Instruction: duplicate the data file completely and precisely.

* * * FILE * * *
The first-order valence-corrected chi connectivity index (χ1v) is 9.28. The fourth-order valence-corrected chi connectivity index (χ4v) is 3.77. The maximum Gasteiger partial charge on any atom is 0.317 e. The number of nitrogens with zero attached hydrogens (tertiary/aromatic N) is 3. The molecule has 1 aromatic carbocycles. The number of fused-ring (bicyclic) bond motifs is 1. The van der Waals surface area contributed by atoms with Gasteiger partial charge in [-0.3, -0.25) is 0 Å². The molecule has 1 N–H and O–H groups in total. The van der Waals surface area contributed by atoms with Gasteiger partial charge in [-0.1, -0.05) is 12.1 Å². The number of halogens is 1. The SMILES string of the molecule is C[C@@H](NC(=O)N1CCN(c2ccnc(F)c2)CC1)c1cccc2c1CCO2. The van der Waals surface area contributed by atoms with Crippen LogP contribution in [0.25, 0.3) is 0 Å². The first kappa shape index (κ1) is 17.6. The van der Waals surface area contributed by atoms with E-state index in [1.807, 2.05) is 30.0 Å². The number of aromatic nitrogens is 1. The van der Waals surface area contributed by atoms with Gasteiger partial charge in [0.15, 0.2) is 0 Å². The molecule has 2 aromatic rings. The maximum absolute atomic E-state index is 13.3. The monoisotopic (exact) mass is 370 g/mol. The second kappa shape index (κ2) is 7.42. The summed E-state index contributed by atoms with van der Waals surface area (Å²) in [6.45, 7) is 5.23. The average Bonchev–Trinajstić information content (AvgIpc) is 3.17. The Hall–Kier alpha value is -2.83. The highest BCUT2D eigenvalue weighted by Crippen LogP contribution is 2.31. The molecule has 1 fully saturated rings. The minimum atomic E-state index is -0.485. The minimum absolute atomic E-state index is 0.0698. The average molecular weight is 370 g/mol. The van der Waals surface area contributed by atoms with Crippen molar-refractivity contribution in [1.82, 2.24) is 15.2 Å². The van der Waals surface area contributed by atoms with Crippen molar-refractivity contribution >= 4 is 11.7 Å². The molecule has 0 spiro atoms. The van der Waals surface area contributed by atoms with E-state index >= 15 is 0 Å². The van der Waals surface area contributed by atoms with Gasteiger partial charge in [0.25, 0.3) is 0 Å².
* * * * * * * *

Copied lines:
The first-order valence-corrected chi connectivity index (χ1v) is 9.28. The fourth-order valence-corrected chi connectivity index (χ4v) is 3.77. The maximum Gasteiger partial charge on any atom is 0.317 e. The number of nitrogens with zero attached hydrogens (tertiary/aromatic N) is 3. The molecule has 1 aromatic carbocycles. The number of fused-ring (bicyclic) bond motifs is 1. The van der Waals surface area contributed by atoms with Gasteiger partial charge in [-0.3, -0.25) is 0 Å². The molecule has 1 N–H and O–H groups in total. The van der Waals surface area contributed by atoms with Gasteiger partial charge in [-0.1, -0.05) is 12.1 Å². The number of halogens is 1. The SMILES string of the molecule is C[C@@H](NC(=O)N1CCN(c2ccnc(F)c2)CC1)c1cccc2c1CCO2. The van der Waals surface area contributed by atoms with Crippen LogP contribution in [0.25, 0.3) is 0 Å². The first kappa shape index (κ1) is 17.6. The van der Waals surface area contributed by atoms with E-state index in [1.807, 2.05) is 30.0 Å². The number of aromatic nitrogens is 1. The van der Waals surface area contributed by atoms with Gasteiger partial charge in [0.15, 0.2) is 0 Å². The molecule has 2 aromatic rings. The maximum absolute atomic E-state index is 13.3. The monoisotopic (exact) mass is 370 g/mol. The second kappa shape index (κ2) is 7.42. The summed E-state index contributed by atoms with van der Waals surface area (Å²) in [6.45, 7) is 5.23. The average Bonchev–Trinajstić information content (AvgIpc) is 3.17. The Hall–Kier alpha value is -2.83. The highest BCUT2D eigenvalue weighted by Crippen LogP contribution is 2.31. The molecule has 1 fully saturated rings. The minimum atomic E-state index is -0.485. The minimum absolute atomic E-state index is 0.0698. The average molecular weight is 370 g/mol. The van der Waals surface area contributed by atoms with Crippen molar-refractivity contribution in [1.82, 2.24) is 15.2 Å². The van der Waals surface area contributed by atoms with Crippen molar-refractivity contribution >= 4 is 11.7 Å². The molecule has 0 spiro atoms. The van der Waals surface area contributed by atoms with E-state index >= 15 is 0 Å². The van der Waals surface area contributed by atoms with Gasteiger partial charge in [0.25, 0.3) is 0 Å².